Series Preview: Cleveland Indians at Kansas City Royals

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Pitching Matchups:

  • Game One: Derek Lowe (8-9, 5.09 ERA/4.69 SIERA) vs. Luke Hochevar (6-9, 5.26/4.15)
Derek Lowe is not pitching well at all right now. It appears as if he’s begun to run out of gas the same way he did last season with Atlanta. It’s disappointing considering how well he pitched to begin the season for the Tribe, but ever since throwing a complete game shutout back in May it’s all gone down hill. Lowe can’t throw his pitches past anyone, instead relying on contact. The only problem is that his sinker ball isn’t sinking at all and opposing batters are hitting him all over the yard. He’s tried any number of mechanical adjustments, but it just doesn’t seem like anything he does helps. Can he finally figure things out and give the Indians one desperately needed performance to stop the bleeding?

Gary A. Vasquez-US PRESSWIRE

Meanwhile, Luke Hochevar has had an up and down season. For every positive step forward comes three negative steps backwards. Case in point: after throwing 7 strong innings and giving up one run against the Twins, Hochevar was ejected in his following outing versus the Angels after throwing at Mike Trout. Yes, he was defending his teammate, but even still it continued a frustrating pattern of inconsistent performances for Hochevar. If he can’t figure things out and finally become the ace Kansas City thought he can be, his future might end before it ever starts.

McAllister has been the Indians’ best pitcher over the past several weeks. That’s all you can really say about him and it’s probably the best compliment you could give him given the circumstances. Ever since he was called up to replace Jeanmar Gomez, he has been a model of consistency. If only the rest of the starting rotation could follow suit. Look for McAllister to give the Tribe at least six quality innings and put them in a position to win the game before turning things over to the bullpen.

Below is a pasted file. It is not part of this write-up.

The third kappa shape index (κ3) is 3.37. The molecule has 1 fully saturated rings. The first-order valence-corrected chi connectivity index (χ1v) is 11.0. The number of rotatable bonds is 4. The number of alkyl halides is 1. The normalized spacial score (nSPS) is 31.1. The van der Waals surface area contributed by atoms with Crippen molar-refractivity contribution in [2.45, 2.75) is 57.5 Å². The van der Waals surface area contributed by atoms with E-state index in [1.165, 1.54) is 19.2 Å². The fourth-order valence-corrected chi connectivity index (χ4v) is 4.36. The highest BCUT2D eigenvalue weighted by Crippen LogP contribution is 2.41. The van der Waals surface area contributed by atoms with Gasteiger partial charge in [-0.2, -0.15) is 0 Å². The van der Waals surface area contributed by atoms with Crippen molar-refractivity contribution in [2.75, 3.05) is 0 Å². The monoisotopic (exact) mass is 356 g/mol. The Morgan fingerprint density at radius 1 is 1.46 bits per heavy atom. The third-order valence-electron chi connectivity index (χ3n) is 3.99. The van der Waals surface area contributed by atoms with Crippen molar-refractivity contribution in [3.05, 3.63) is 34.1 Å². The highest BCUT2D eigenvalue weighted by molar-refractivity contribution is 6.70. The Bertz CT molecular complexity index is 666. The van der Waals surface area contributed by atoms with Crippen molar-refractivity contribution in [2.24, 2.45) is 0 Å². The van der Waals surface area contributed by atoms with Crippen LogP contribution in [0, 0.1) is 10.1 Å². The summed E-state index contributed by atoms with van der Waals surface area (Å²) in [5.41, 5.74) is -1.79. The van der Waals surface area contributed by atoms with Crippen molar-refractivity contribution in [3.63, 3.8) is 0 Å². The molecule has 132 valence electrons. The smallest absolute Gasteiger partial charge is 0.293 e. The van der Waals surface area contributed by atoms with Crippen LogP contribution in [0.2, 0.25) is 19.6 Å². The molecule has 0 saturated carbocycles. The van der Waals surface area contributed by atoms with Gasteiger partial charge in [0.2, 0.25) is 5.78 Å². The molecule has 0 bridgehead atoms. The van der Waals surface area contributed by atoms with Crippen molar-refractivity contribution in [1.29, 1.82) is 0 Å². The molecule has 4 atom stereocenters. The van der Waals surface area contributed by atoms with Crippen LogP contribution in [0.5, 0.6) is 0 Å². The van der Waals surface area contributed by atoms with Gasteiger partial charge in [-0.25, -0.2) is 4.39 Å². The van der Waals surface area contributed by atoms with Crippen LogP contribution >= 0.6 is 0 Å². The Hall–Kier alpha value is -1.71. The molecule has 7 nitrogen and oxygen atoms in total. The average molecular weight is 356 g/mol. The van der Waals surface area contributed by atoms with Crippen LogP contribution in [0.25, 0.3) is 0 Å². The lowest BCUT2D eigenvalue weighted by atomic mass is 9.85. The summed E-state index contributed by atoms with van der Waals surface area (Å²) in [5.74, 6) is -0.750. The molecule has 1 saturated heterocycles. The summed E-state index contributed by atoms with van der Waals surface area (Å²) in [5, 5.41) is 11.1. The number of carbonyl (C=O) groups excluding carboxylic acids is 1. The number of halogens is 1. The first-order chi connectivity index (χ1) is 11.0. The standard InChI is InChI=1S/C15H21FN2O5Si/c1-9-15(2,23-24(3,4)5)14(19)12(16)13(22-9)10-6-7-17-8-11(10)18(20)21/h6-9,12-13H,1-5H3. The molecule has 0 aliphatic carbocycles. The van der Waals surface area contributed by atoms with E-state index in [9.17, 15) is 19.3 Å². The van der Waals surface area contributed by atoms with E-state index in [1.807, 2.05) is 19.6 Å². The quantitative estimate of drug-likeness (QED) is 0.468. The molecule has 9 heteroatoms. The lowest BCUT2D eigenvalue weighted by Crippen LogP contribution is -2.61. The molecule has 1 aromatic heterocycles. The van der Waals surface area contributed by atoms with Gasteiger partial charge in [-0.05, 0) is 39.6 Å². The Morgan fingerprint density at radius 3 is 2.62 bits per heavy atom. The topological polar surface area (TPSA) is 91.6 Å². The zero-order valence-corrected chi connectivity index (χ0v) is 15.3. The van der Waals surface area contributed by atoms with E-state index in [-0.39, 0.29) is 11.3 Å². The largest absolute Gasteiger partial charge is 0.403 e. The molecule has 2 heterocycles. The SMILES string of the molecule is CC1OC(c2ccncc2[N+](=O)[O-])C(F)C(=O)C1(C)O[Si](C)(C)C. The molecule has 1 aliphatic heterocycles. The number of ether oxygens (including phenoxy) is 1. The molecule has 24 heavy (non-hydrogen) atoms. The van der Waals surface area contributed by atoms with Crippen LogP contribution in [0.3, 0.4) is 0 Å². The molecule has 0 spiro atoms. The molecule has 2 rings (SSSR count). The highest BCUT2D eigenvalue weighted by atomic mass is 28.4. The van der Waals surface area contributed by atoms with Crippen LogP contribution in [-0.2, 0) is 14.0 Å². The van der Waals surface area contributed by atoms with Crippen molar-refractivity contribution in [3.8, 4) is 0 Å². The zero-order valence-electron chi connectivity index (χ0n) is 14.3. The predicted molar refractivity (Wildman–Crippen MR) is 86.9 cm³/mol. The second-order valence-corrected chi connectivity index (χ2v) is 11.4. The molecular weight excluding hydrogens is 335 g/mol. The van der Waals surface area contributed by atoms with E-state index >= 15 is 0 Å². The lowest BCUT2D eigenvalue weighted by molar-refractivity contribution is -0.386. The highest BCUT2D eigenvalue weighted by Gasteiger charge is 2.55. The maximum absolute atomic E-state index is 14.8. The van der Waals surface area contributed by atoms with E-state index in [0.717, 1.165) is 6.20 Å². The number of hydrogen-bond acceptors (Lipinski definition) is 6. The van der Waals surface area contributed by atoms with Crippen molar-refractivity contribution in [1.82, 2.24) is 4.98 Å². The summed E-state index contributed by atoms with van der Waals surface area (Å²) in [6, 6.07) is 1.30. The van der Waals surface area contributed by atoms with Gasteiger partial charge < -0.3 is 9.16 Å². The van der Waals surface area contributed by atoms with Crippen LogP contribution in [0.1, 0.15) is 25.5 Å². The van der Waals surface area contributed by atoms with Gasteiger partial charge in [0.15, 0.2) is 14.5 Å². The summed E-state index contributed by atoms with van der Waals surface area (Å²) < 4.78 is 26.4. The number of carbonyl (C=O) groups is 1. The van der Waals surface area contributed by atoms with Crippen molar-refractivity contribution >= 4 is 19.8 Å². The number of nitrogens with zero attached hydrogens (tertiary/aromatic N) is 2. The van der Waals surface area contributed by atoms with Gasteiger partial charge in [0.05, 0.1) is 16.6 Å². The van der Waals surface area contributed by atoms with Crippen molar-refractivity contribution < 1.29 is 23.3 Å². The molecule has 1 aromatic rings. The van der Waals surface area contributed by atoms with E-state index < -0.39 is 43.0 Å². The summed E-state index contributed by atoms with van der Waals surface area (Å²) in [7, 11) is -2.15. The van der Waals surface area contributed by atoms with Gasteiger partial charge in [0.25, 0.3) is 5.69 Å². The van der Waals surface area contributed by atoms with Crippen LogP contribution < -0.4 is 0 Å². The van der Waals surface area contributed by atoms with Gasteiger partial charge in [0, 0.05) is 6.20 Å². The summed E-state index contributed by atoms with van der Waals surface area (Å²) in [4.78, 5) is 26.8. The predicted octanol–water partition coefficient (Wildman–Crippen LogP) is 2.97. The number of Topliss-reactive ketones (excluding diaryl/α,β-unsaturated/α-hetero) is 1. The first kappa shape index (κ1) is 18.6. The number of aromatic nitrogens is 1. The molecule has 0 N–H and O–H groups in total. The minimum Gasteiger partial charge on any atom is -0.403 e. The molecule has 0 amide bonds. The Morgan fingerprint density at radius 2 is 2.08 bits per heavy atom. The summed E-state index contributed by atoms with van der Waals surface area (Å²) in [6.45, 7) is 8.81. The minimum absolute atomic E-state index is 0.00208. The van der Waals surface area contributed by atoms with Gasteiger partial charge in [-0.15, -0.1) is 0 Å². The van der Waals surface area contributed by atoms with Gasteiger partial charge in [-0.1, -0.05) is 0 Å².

Luis Mendoza doesn’t have a lot going for him. He’s had an absolutely awful season for the Royals and hasn’t lived up to expectations heading into the season. That seems to be the running theme for Kansas City. Simply put, Mendoza walks way to many batters to be effective, close to 4 per 9 innings pitched. Combine those walks with an unlucky opponents’ BABIP of .324 and it’s easy to see that Mendoza just can’t catch a break. The strategy for the Indians should be simple: work the count, take walks, and wait for a quality pitch to hit. If they can find a way to stay patient, then there is no reason why they can’t win this game.
  • Peter G. Aiken-US PRESSWIRE

    Game Three: Josh Tomlin (5-8, 5.87/4.59) vs. Jeremy Guthrie (3-11, 6.68/4.98)

Josh Tomlin is having a rough go of it. Despite the fact that he still isn’t walking batters, he’s not doing much else to keep the opposition off of the scoreboard. I mentioned it prior to the Twins series and I’ll say it again here: Tomlin’s propensity for giving up the long ball is becoming a serious issue. Until he can figure out how to keep the ball from going over the fence, he can’t be relied on. When it was solo home runs it was one thing, but now he’s giving up three-run shots like the one we saw to Josh Willingham. That’s not good. He needs to figure this out or otherwise it may be time to turn to another option.

As for Jeremy Guthrie, he’s had an interesting season. He started the year in Colorado where he was just plain awful. So awful, in fact, he was traded straight-up for the equally bad Jonathan Sanchez. Of course, he’s not the first pitcher to experience the Coors Field effect and I’m sure he won’t be the last. Unfortunately, in his first two starts for the Royals, he hasn’t been any better. So far he’s given up a combined 11 earned runs, 3 home runs, and 15 hits in just 10.1 innings pitched. Can the Indians take advantage of his struggles and add to the misery that has been Guthrie’s 2012 season? Let’s hope so.

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